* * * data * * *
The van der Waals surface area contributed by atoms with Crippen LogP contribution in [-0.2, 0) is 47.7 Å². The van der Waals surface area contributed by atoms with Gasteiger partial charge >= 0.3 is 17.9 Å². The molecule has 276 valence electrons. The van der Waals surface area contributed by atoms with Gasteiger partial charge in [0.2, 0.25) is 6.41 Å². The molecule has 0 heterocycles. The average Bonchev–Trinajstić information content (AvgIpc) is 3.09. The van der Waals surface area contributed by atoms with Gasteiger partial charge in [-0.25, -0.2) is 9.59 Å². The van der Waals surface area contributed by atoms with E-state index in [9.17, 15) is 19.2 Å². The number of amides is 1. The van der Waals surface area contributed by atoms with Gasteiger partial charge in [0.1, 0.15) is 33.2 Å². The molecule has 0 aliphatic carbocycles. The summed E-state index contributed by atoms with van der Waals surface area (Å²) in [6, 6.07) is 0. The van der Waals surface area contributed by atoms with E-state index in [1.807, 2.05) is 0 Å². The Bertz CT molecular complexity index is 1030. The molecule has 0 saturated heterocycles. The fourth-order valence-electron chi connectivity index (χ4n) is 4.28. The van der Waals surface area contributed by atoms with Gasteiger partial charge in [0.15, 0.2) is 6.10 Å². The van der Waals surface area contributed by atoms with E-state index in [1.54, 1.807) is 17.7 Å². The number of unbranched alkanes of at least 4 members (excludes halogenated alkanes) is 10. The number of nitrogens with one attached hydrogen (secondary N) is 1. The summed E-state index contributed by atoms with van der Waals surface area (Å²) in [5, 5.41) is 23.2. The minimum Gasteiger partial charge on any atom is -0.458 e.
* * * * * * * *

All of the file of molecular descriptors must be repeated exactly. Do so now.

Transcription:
The van der Waals surface area contributed by atoms with Crippen LogP contribution in [-0.2, 0) is 47.7 Å². The van der Waals surface area contributed by atoms with Gasteiger partial charge >= 0.3 is 17.9 Å². The molecule has 276 valence electrons. The van der Waals surface area contributed by atoms with Gasteiger partial charge in [0.2, 0.25) is 6.41 Å². The molecule has 0 heterocycles. The average Bonchev–Trinajstić information content (AvgIpc) is 3.09. The van der Waals surface area contributed by atoms with Gasteiger partial charge in [-0.25, -0.2) is 9.59 Å². The van der Waals surface area contributed by atoms with E-state index in [9.17, 15) is 19.2 Å². The number of amides is 1. The van der Waals surface area contributed by atoms with Gasteiger partial charge in [0.1, 0.15) is 33.2 Å². The molecule has 0 aliphatic carbocycles. The summed E-state index contributed by atoms with van der Waals surface area (Å²) in [6, 6.07) is 0. The van der Waals surface area contributed by atoms with E-state index in [1.807, 2.05) is 0 Å². The Bertz CT molecular complexity index is 1030. The molecule has 0 saturated heterocycles. The fourth-order valence-electron chi connectivity index (χ4n) is 4.28. The van der Waals surface area contributed by atoms with Gasteiger partial charge in [0.15, 0.2) is 6.10 Å². The van der Waals surface area contributed by atoms with E-state index in [1.54, 1.807) is 17.7 Å². The number of unbranched alkanes of at least 4 members (excludes halogenated alkanes) is 10. The number of nitrogens with one attached hydrogen (secondary N) is 1. The summed E-state index contributed by atoms with van der Waals surface area (Å²) in [5, 5.41) is 23.2. The minimum Gasteiger partial charge on any atom is -0.458 e.